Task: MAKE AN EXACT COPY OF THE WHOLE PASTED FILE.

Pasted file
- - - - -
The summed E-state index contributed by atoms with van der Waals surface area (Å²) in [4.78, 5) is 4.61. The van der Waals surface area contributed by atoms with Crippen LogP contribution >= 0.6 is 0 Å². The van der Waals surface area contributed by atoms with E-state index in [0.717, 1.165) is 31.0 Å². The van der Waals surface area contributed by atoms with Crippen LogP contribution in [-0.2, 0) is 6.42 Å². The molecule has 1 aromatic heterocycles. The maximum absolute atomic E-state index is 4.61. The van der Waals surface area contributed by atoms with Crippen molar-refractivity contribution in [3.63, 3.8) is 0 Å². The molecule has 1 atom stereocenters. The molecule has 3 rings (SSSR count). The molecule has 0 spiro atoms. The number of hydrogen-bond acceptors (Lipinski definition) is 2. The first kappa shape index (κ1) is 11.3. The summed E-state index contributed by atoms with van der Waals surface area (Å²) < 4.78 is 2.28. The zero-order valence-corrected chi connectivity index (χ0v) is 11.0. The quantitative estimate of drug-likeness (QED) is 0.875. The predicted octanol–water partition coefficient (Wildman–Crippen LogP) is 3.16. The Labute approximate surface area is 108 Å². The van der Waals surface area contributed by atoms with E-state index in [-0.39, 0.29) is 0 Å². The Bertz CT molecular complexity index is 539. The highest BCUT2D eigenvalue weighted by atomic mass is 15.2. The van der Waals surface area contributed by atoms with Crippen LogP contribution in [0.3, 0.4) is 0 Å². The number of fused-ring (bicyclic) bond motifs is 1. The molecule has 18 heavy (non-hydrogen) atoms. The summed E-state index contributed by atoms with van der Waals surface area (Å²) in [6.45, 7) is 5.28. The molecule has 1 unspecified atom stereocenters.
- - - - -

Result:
The summed E-state index contributed by atoms with van der Waals surface area (Å²) in [4.78, 5) is 4.61. The van der Waals surface area contributed by atoms with Crippen LogP contribution >= 0.6 is 0 Å². The van der Waals surface area contributed by atoms with E-state index in [0.717, 1.165) is 31.0 Å². The van der Waals surface area contributed by atoms with Crippen LogP contribution in [-0.2, 0) is 6.42 Å². The molecule has 1 aromatic heterocycles. The maximum absolute atomic E-state index is 4.61. The van der Waals surface area contributed by atoms with Crippen molar-refractivity contribution in [3.63, 3.8) is 0 Å². The molecule has 1 atom stereocenters. The molecule has 3 rings (SSSR count). The molecule has 0 spiro atoms. The number of hydrogen-bond acceptors (Lipinski definition) is 2. The first kappa shape index (κ1) is 11.3. The summed E-state index contributed by atoms with van der Waals surface area (Å²) < 4.78 is 2.28. The zero-order valence-corrected chi connectivity index (χ0v) is 11.0. The quantitative estimate of drug-likeness (QED) is 0.875. The predicted octanol–water partition coefficient (Wildman–Crippen LogP) is 3.16. The Labute approximate surface area is 108 Å². The van der Waals surface area contributed by atoms with E-state index in [-0.39, 0.29) is 0 Å². The Bertz CT molecular complexity index is 539. The highest BCUT2D eigenvalue weighted by atomic mass is 15.2. The van der Waals surface area contributed by atoms with Crippen LogP contribution in [0.3, 0.4) is 0 Å². The number of fused-ring (bicyclic) bond motifs is 1. The molecule has 18 heavy (non-hydrogen) atoms. The summed E-state index contributed by atoms with van der Waals surface area (Å²) in [6.45, 7) is 5.28. The molecule has 1 unspecified atom stereocenters.